Depending on your natural circadian rhythm and how you move through sleep cycles, napping may or may not be for you. Many people who identify as night owls generally find that they function best with an afternoon nap. Some people, however, tend to enter deep stages of sleep during naps which can leave them feeling groggy, disoriented, and drained after a nap. The best way to know is to follow guidelines for effective ways to nap and try it for yourself. Learn more about chronotypes and circadian rhythms.


There is evidence that people who nap regularly get more benefits from it. Whether they were already predisposed to napping well or got better with practice is up for debate. Regardless, people who nap regularly tend to stay in lighter sleep stages so that they can wake more easily. Infrequent nappers are more likely to slip into deeper sleep stages which leaves them feeling groggy rather than refreshed after a nap.

Unfortunately naps aren't for everyone, though.

Who should avoid naps?

Napping isn’t for everyone. For some people, it’s best to avoid napping altogether or wait until you’ve successfully implemented a regular sleep schedule (i.e. your circadian rhythm, is healthy). Here are people who should avoid napping:

1. Over-nappers

If you find yourself napping an hour or more each day you are in this category. Excessive daytime sleepiness and long naps may be a sign of a more serious health condition. You should talk to your doctor about your symptoms.

2. People who have trouble falling asleep

Napping can be a great boost, but if you already have trouble falling asleep or staying asleep, napping can make that worse. In order to regulate your sleep-wake cycle, it’s best to avoid naps. When you feel that mid-afternoon or evening lull, force yourself to engage in light activity or blast some upbeat music to get your energy levels up. It takes time to regulate your sleep-wake cycle but it’s worth the sacrificed naps.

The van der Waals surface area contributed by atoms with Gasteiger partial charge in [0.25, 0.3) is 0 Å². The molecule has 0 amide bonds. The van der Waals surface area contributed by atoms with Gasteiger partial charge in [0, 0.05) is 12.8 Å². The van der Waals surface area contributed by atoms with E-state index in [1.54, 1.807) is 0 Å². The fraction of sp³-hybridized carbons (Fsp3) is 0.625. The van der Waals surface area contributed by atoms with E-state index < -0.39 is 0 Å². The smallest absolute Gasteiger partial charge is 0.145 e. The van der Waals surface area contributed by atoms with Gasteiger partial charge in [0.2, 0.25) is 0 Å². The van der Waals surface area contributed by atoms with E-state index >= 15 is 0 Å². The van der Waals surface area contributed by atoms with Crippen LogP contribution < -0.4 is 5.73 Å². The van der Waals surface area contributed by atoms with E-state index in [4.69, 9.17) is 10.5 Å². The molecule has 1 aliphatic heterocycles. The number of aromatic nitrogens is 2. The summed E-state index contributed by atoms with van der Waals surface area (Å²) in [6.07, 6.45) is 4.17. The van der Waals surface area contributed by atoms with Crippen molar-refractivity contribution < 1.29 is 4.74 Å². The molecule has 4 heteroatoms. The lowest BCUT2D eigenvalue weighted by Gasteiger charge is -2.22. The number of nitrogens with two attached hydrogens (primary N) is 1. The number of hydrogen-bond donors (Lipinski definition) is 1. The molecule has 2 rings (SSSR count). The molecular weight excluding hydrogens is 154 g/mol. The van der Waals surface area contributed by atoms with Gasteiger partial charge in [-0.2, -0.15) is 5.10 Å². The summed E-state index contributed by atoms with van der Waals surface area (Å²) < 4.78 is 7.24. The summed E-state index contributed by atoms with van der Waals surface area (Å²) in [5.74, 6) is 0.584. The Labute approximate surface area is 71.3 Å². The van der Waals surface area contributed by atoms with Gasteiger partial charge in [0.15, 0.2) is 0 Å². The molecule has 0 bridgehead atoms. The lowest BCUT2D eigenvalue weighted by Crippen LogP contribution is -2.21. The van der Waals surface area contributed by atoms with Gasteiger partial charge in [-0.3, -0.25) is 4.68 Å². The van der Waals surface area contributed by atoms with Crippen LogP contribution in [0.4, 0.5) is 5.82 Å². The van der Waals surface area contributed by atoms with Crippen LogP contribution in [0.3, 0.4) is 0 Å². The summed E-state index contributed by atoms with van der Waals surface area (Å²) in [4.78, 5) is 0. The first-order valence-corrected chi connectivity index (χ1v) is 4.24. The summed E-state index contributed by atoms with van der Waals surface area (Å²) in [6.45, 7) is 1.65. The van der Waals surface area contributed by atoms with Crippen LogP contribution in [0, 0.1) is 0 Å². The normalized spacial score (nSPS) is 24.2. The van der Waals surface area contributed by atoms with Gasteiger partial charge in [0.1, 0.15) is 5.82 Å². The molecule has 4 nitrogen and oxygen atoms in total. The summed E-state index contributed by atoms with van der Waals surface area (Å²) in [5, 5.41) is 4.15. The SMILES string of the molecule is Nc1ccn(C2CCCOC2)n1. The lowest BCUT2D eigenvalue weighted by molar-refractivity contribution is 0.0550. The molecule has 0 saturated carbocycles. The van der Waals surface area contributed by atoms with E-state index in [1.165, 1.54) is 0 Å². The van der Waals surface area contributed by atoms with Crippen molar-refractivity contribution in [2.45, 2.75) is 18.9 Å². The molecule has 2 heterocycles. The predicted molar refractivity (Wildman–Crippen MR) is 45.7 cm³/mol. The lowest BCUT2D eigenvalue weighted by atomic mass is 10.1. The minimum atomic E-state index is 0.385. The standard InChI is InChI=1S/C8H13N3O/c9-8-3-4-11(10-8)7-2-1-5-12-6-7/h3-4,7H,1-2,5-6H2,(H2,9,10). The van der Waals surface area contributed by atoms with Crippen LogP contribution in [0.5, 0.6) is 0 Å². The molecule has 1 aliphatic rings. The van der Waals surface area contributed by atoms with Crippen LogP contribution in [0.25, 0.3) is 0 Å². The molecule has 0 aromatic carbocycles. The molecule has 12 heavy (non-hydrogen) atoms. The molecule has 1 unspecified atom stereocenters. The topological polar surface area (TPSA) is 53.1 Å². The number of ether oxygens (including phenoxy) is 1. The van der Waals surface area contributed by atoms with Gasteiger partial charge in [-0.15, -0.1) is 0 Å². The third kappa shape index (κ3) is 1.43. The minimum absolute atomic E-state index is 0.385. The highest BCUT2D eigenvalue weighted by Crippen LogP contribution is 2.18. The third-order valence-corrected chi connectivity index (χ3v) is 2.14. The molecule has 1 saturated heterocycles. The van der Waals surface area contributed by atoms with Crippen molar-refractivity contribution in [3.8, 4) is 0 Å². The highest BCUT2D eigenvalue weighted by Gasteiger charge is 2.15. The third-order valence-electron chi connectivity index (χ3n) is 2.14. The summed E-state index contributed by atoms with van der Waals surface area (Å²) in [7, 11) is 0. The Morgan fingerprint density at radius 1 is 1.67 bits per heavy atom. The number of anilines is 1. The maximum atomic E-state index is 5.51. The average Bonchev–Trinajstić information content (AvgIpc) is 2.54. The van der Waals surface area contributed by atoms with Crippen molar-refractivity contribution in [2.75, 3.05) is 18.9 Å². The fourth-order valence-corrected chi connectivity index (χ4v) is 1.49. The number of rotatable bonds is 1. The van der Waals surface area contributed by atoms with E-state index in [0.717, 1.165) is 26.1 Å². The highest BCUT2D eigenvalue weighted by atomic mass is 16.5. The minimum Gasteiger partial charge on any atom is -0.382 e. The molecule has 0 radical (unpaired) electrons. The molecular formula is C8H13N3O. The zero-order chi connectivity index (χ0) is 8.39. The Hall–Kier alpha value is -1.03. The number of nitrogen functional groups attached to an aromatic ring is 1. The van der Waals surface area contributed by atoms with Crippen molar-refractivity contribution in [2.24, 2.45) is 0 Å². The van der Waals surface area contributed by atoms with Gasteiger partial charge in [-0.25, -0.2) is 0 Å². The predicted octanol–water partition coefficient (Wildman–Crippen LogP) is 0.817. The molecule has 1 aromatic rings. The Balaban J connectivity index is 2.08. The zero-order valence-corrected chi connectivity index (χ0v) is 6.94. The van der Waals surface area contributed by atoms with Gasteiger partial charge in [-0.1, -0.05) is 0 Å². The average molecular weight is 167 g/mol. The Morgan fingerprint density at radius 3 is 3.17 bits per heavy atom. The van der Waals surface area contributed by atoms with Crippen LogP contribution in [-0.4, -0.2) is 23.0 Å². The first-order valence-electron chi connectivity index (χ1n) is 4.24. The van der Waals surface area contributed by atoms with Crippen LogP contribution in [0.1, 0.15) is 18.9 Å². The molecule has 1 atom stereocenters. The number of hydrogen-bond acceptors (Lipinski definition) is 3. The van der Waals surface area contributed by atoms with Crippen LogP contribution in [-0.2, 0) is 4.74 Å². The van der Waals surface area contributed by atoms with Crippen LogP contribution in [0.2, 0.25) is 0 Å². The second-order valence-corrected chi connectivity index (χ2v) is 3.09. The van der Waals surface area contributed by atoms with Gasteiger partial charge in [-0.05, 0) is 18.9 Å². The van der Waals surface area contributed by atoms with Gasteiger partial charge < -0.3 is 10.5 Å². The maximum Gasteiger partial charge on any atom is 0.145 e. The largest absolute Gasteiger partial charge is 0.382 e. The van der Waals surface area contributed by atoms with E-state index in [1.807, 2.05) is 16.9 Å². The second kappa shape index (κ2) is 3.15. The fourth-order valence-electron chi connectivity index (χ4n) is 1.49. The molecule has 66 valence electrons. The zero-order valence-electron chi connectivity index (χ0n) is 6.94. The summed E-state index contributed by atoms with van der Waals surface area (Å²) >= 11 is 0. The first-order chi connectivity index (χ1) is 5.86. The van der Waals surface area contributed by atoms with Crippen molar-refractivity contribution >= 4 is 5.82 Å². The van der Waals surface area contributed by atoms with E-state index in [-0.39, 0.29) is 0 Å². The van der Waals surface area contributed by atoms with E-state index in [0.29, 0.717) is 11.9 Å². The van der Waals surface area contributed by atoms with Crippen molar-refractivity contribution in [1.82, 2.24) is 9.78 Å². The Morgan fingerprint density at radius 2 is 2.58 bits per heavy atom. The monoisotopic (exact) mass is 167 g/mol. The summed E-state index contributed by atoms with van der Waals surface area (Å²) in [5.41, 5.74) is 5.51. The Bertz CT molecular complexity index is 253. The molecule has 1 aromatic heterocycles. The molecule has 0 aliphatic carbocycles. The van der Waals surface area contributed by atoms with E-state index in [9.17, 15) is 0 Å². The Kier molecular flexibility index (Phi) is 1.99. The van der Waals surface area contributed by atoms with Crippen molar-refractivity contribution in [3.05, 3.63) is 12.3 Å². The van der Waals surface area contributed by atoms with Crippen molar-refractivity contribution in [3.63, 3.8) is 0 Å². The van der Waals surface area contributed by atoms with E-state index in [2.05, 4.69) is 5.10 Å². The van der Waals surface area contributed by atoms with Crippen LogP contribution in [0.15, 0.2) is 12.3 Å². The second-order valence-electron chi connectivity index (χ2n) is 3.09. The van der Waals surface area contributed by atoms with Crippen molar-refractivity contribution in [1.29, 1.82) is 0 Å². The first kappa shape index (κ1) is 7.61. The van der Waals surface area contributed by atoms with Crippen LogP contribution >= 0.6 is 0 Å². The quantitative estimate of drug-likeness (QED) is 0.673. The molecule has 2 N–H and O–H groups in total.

3. Groggy monsters

If you find that naps always make you groggy, foggy, and “out-of-it”, you should probably just skip them. Replace naps with a 10-minute mindfulness meditation or simply sitting and listening to soothing nature sounds. You’ll get many of the restorative and relaxing benefits of napping without turning into a groggy monster.

4. Late nappers

Napping after 3pm is disruptive to your evening sleep. If you find yourself falling asleep in front of the TV in the evenings you may have to switch up your schedule. Try engaging in evening walks, light yoga, or another activity that keeps you stimulated.

Are you looking for a bizarre tip that seems counterintuitive but is actually kind of awesome? You’ve come to the right place.

Coffee naps

Fun fact! This is a totally legit and strategic way to nap and also gain the benefits of caffeine. Research has found that a caffeine nap may have cognitive-boosting benefits that are even greater than a normal nap. 

Here’s coffee naps work:

Step 1: Drink coffee

Coffee takes around 15 minutes to enter the bloodstream and works its magic by blocking a chemical in your brain called adenosine.

Step 2: Immediately nap for 20 minutes

Sleep clears adenosine from the brain which means that coffee will be more effective at making you feel alert when you wake up.

Step 3: Wake up 

When your alarm goes off you’ll be waking up just as that caffeine kicks in! As a bonus, your nap has cleared some adenosine from your brain which means caffeine will do an even better job of making you feel alert. Now that you’re awake, enjoy the perks (ha, perk, get it?).

Bottom Line: Naps aren’t evil, they can actually be kind of awesome. Although napping isn’t for everyone, many people can incorporate naps into their lives in a way that’s health-boosting and doesn’t disrupt sleep. Make sure to keep them short, early in the day, and avoid naps if they lead to excessive grogginess or they make it harder to fall asleep at night.